One of the most powerful tools you can impart to your child is to teach him how to become good decision-maker. Decision-making is a life-long skill that shapes a child into the mature adult. Decisions need to be made after carefully examining the risks and rewards for short and long term consequences.
You, as a parent, are your child’s best model and motivator for decision-making. Parents need to have an appropriate approach for guiding decision-making for their child. The setting has to be physically calm, verbally engaging, and non-threatening.
Here are some tips to keep in mind when guiding your child to be a better decision maker:
Young children are confused by too many options. Four- to 6-year-olds need two options at best, not four or five from which to choose. Too any choices overwhelm what children can handle and filter. As they get older, you can increase the number of options. At the same time, parents need to show children the consequences of their decision-making. When a wrong decision is made, parents need to discuss why it was wrong. Explain in detail the effects for the child and others involved.
Building decision-making is a long process. Parents have to slowly and seamlessly weave decision-making into the everyday lives of their children (Examples: What do you want to wear—the blue pants or the brown pants? Do you want chicken or fish for dinner?) Usually young children respond without deliberation and act without thinking. Parents need to teach children to stop and think before responding. While processing the issue through a slow and thoughtful manner, bad decisions can be avoided. Good decisions are generally made at times that are free of stress and conflict. Parents can help build decision-making skills by discussing scenarios and hypothetical situations during these quieter times of the day. Children need to weigh the consequences of a decision in terms of its benefit to themselves as well as the decision’s effect on others.
Books in which the characters have to make decisions can promote sound decision-making. Parents can discuss the character’s decisions and the processes the character went through to make the decision. They can ask the child why the decision was a good or bad choice. The child should back-up her choice with documentation from the story. Parents can ask the child what options she would choose in the same situation.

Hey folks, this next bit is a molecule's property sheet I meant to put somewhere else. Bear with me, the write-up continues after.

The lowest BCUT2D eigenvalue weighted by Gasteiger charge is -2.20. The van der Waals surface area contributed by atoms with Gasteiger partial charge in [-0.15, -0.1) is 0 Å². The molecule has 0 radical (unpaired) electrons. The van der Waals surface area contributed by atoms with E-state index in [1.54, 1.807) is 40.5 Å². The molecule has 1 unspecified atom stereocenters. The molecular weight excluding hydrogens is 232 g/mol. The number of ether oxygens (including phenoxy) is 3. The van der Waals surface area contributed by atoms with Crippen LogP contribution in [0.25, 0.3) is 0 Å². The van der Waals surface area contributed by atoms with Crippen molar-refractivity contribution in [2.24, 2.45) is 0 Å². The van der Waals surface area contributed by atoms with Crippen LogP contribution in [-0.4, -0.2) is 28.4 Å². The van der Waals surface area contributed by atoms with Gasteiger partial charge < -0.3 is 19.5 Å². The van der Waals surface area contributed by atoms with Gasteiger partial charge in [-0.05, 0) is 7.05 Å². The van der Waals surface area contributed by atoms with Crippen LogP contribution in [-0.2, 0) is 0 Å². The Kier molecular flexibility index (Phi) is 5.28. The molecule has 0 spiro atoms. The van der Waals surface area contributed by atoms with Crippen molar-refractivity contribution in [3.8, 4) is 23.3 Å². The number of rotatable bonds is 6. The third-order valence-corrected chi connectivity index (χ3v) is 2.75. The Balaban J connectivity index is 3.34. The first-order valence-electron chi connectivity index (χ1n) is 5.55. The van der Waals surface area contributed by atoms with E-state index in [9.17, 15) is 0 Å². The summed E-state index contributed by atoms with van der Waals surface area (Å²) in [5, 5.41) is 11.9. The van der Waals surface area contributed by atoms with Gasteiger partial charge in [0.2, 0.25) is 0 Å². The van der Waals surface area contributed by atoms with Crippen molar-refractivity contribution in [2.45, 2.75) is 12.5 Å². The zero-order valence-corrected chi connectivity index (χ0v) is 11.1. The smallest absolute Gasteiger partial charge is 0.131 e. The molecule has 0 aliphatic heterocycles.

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Games can help children learn about consequence when rules are broken. Game playing helps children learn to make choices and see the consequences of their decisions. Children need to experience reasoning through a decision by having the appropriate information and responding in a mature, thoughtful manner. This helps to build confidence in avoiding peer pressure in risky situations. The child develops confidence in his choices when supported by the safety net of home and family.
Let children make some mistakes. They need to see that the consequences of their actions matter.
Many poor decisions are concerned with money. Teach your child the value of money and how to make decisions that involve economic issues. Providing an allowance can help children begin to make monetary decisions.
Join organizations that support your values. Children can see the decision-making process in action. They can learn to deal with the positive peer pressure of others with similar values and interests.
Children’s daily decision-making is demonstrated through the way in which they behave and interact with others. This skill is truly a significant part of everyone’s life and requires practice and reinforcement. Parents must work collaboratively with teachers to provide the best modeling of this skill. There must be ample opportunities for children to practice using the tools for astute decision-making.
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